More History Information

Unfortunately, the American Pit Bull Terrier’s history has a lot to do with fighting. Pit Bull history also begins, not in America, but in the British Isles where, for hundreds of years, people flocked to watch dogs fight bulls, bears, lions, monkeys and other dogs. The crowds couldn’t get enough of those bloody battles. Gambling and liquor sales boosted profits from the events, and the better the dogs were at fighting, the more highly they were prized. 

“A Bulldog was just a dog that could effectively fight a bull,” explains Darlene Stuedemann of Clinton, Iowa, national historian for the Bulldog Club of America. She explains that early in his history, the Bulldog wasn’t a breed, but a dog named for the function he performed. “A large percentage of the population followed these sports for more than 600 years,” Stuedemann adds.

During this time, Bulldogs developed a reputation similar to the reputation of the American Pit Bull Terrier today. Many people believed Bulldogs were brutal, fierce, untrainable dogs who wanted nothing but to kill. (Sound familiar?) Others fiercely supported the Bulldog as a loyal and majestic dog breed.

In 1818, the magazine British Field Sports published this comment: “The Bulldog, devoted solely to the most barbarous and infamous purposes, the real blackguard of his species, has no claim upon utility, humanity, or common sense, and the total extinction of the breed is a desirable consummation.” An article from 1825 called “Bulldogs and All About Them” says, “The Bulldog is scarcely capable of any education and is fitted for nothing but combat and ferocity.”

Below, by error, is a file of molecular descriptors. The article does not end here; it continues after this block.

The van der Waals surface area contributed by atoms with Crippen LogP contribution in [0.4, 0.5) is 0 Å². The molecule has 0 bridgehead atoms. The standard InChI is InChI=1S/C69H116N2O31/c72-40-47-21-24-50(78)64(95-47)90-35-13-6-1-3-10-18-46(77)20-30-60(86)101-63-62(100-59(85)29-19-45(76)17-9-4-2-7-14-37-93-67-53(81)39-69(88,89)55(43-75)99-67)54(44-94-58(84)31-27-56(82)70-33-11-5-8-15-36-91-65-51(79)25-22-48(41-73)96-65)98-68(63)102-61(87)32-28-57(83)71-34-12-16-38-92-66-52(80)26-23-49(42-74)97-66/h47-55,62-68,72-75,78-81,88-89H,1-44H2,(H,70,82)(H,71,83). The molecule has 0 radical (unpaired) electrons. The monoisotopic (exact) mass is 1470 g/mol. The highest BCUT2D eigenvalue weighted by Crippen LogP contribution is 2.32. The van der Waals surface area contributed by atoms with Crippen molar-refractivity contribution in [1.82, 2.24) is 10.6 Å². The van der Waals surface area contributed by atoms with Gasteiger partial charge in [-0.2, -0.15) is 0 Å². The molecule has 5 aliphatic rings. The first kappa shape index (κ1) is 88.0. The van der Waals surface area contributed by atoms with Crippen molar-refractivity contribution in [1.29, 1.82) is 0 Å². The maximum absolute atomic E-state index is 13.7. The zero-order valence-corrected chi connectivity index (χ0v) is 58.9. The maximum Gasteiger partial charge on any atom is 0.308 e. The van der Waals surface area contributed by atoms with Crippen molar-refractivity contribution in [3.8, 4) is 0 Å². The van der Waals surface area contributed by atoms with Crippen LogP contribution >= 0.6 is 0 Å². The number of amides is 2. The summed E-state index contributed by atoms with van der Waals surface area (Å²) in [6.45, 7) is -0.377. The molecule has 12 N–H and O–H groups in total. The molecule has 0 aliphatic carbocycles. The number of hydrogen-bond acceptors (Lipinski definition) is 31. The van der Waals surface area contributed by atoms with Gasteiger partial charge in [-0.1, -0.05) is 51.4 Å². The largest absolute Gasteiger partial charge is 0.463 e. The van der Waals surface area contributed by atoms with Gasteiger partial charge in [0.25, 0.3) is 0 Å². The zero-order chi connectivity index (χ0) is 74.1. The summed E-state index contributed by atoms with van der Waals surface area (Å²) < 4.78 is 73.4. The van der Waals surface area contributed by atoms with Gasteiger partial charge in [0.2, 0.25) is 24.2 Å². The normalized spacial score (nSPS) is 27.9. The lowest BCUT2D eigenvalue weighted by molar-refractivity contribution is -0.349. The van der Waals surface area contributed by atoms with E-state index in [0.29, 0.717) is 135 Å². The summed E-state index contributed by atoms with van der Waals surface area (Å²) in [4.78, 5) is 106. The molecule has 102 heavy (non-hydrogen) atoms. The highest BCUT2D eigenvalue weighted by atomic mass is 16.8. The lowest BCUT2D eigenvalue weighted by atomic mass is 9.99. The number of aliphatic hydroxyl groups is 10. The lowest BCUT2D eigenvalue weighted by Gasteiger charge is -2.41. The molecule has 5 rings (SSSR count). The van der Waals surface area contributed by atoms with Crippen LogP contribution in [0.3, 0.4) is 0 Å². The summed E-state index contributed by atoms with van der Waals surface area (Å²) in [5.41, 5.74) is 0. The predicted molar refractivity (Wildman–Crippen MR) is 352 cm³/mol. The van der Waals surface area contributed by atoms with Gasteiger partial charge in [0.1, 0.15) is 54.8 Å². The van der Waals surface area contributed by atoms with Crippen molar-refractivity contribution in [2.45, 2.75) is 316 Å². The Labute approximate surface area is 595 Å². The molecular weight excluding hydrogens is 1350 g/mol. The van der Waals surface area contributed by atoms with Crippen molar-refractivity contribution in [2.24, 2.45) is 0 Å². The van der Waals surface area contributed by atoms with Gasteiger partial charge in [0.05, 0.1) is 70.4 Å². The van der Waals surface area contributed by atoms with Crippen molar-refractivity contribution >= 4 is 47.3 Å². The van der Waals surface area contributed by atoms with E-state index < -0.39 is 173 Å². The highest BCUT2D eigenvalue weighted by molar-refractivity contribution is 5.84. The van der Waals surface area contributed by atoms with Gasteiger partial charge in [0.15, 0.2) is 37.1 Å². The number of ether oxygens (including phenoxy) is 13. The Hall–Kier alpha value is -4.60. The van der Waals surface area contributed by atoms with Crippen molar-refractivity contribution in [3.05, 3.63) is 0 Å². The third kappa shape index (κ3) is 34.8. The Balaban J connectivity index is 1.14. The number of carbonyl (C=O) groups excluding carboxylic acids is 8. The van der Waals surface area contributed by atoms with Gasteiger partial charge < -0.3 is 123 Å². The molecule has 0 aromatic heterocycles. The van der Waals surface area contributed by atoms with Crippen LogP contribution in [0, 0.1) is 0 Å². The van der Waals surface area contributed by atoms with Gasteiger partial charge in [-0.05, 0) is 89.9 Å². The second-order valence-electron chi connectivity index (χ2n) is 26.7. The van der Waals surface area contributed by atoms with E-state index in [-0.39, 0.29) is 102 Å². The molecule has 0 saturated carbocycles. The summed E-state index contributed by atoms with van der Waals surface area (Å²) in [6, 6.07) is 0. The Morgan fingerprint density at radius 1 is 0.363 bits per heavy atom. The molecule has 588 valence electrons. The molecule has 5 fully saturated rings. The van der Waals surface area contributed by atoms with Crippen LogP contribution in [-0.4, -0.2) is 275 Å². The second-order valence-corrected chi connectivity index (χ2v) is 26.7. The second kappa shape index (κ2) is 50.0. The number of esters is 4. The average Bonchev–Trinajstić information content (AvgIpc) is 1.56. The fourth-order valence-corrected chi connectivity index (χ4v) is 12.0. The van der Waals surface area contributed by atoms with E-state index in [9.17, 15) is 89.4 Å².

Many Bulldogs at this time weren’t suitable pets. These dogs were fierce, unrestrained fighters, and hard to control. They often had to be kept in cages and muzzled. Yet, just like the American Pit Bull Terrier today, the breed was largely mishandled and misunderstood. In 1859, Stonehenge, a noted dog writer of the time and one of the first to write descriptions of different breeds, wrote of the Bulldog: “His mental qualities may be highly cultivated, and in brute courage and unyielding tenacity of purpose he stands unrivaled amongst quadrupeds. The brutal nature is not natural to him any more than is stupidity or want of affection, as may readily be proved by anyone who will take the trouble to treat him in a proper manner.” The quote could easily be applied to the American Pit Bull Terrier in the 21st century.

But in 1835, things began to change. Largely due to public outcry against animal cruelty, England outlawed bull-baiting, dogfighting and all other blood sports involving dogs. Suddenly, the fierce and formidable dog had nothing to do. Those who didn’t want to see the Bulldog fade into obscurity cast about for other options. What legal, useful, entertaining job could Bulldogs do? Why not cross Bulldogs with terriers and see how they might do at killing rats? Although nobody knows for sure, likely crosses included the now-extinct Old English Terrier and the Black and Tan Terrier (similar to the Manchester Terrier today).

The Bulldog-terrier cross made sense. Terriers added quickness, agility, fire and a high prey drive to the Bulldog’s strength, tenacity and extreme courage. Often called the Bull-and-Terrier or the Half-and-Half, these Bulldog-terrier crosses not only excelled at ratting but also continued to do well in illegal dog fights. In England, these crosses eventually became the Staffordshire Bull Terrier, the Bull Terrier and the Miniature Bull Terrier.